8.6.2 The InnoDB Buffer Pool

InnoDB maintains a buffer pool for caching data and indexes in memory. InnoDB manages the pool as a list, using a least recently used (LRU) algorithm incorporating a midpoint insertion strategy. When room is needed to add a new block to the pool, InnoDB evicts the least recently used block and adds the new block to the middle of the list. The midpoint insertion strategy in effect causes the list to be treated as two sublists:

As a result of the algorithm, the new sublist contains blocks that are heavily used by queries. The old sublist contains less-used blocks, and candidates for eviction are taken from this sublist.

The LRU algorithm operates as follows by default:

In the default operation of the buffer pool, a block when read in is loaded at the midpoint and then moved immediately to the head of the new sublist as soon as an access occurs. In the case of a table scan (such as performed for a mysqldump operation), each block read by the scan ends up moving to the head of the new sublist because multiple rows are accessed from each block. This occurs even for a one-time scan, where the blocks are not otherwise used by other queries. Blocks may also be loaded by the read-ahead background thread and then moved to the head of the new sublist by a single access. These effects can be disadvantageous because they push blocks that are in heavy use by other queries out of the new sublist to the old sublist where they become subject to eviction.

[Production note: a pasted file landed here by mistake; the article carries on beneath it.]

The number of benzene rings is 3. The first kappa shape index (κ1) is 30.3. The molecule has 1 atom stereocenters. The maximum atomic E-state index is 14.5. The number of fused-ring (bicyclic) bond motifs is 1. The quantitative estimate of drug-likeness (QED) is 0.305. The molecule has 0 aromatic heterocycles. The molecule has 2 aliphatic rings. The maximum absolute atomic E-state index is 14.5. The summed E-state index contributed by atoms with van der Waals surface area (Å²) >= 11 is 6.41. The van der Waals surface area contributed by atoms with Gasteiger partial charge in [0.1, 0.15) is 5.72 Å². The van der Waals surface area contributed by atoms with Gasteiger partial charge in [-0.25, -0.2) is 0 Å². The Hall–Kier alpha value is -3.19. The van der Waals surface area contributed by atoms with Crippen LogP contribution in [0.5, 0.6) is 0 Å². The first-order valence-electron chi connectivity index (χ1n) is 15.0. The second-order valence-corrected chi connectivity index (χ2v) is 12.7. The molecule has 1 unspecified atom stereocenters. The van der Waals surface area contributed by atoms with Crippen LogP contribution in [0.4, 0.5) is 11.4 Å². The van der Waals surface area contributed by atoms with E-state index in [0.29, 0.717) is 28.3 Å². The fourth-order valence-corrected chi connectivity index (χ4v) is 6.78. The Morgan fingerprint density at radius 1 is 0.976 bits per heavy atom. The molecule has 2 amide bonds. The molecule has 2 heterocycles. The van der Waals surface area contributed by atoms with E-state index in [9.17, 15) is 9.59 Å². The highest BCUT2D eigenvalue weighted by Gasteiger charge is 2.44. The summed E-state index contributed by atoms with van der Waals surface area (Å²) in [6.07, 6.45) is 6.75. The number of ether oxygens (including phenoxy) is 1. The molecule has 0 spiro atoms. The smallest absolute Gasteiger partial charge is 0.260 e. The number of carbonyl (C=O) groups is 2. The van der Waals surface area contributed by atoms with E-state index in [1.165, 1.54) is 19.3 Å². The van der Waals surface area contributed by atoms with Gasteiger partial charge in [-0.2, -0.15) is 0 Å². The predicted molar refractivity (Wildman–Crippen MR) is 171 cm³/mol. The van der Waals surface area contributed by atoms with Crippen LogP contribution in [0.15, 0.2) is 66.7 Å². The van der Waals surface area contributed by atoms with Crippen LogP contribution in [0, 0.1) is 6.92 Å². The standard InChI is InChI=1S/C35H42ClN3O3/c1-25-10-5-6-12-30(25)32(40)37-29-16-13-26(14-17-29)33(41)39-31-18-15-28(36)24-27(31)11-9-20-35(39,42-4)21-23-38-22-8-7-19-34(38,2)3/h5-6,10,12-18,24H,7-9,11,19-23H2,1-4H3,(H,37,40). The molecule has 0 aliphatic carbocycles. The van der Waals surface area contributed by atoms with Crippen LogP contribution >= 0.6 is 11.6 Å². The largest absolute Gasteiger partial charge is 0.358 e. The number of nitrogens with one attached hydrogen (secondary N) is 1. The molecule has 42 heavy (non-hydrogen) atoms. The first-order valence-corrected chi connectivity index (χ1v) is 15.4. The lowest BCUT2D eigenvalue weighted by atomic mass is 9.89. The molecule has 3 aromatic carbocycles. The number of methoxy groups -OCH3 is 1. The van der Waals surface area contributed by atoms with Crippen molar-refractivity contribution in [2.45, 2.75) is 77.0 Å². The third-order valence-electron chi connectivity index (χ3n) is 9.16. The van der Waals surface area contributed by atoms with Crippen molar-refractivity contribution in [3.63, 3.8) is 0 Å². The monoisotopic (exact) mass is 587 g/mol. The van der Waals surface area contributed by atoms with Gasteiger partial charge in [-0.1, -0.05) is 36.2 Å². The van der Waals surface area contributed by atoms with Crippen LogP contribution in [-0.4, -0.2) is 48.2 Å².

The innodb_buffer_pool_size system variable specifies the size of the buffer pool. If your buffer pool is small and you have sufficient memory, making the pool larger can improve performance by reducing the amount of disk I/O needed as queries access InnoDB tables.

The MyISAM storage engine also uses an LRU algorithm, to manage its key cache. See Section 8.6.1, “The MyISAM Key Cache”.